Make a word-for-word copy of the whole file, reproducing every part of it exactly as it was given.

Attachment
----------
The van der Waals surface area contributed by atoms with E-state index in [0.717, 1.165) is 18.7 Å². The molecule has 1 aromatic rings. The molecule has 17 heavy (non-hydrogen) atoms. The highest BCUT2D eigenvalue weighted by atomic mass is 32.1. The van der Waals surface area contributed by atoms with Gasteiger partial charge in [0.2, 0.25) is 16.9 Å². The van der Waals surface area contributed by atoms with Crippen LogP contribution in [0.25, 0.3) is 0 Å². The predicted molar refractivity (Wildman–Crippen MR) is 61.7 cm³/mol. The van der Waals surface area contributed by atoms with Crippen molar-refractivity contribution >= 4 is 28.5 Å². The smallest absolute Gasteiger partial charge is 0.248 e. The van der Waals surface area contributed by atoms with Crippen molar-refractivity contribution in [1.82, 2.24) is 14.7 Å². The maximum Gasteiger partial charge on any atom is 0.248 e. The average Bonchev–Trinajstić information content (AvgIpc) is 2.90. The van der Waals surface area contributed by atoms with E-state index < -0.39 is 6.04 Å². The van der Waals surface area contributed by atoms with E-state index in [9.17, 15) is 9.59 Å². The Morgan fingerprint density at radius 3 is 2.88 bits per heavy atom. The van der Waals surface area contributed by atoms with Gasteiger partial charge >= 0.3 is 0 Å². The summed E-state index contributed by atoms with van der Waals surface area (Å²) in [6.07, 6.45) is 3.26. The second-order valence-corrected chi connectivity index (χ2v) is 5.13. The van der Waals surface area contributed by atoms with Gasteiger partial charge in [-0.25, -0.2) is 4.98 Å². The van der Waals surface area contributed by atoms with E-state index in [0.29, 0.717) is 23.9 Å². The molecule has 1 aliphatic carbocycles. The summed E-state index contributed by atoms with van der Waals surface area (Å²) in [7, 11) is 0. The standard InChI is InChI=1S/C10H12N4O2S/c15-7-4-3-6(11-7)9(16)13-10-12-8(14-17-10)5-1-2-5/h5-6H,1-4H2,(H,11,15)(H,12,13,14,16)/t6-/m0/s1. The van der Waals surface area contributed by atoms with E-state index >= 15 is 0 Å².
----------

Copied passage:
The van der Waals surface area contributed by atoms with E-state index in [0.717, 1.165) is 18.7 Å². The molecule has 1 aromatic rings. The molecule has 17 heavy (non-hydrogen) atoms. The highest BCUT2D eigenvalue weighted by atomic mass is 32.1. The van der Waals surface area contributed by atoms with Gasteiger partial charge in [0.2, 0.25) is 16.9 Å². The van der Waals surface area contributed by atoms with Crippen LogP contribution in [0.25, 0.3) is 0 Å². The predicted molar refractivity (Wildman–Crippen MR) is 61.7 cm³/mol. The van der Waals surface area contributed by atoms with Crippen molar-refractivity contribution >= 4 is 28.5 Å². The smallest absolute Gasteiger partial charge is 0.248 e. The van der Waals surface area contributed by atoms with Crippen molar-refractivity contribution in [1.82, 2.24) is 14.7 Å². The maximum Gasteiger partial charge on any atom is 0.248 e. The average Bonchev–Trinajstić information content (AvgIpc) is 2.90. The van der Waals surface area contributed by atoms with E-state index < -0.39 is 6.04 Å². The van der Waals surface area contributed by atoms with E-state index in [9.17, 15) is 9.59 Å². The Morgan fingerprint density at radius 3 is 2.88 bits per heavy atom. The van der Waals surface area contributed by atoms with Gasteiger partial charge >= 0.3 is 0 Å². The summed E-state index contributed by atoms with van der Waals surface area (Å²) in [6.07, 6.45) is 3.26. The second-order valence-corrected chi connectivity index (χ2v) is 5.13. The van der Waals surface area contributed by atoms with Gasteiger partial charge in [-0.25, -0.2) is 4.98 Å². The van der Waals surface area contributed by atoms with E-state index in [0.29, 0.717) is 23.9 Å². The molecule has 1 aliphatic carbocycles. The summed E-state index contributed by atoms with van der Waals surface area (Å²) in [7, 11) is 0. The standard InChI is InChI=1S/C10H12N4O2S/c15-7-4-3-6(11-7)9(16)13-10-12-8(14-17-10)5-1-2-5/h5-6H,1-4H2,(H,11,15)(H,12,13,14,16)/t6-/m0/s1. The van der Waals surface area contributed by atoms with E-state index >= 15 is 0 Å².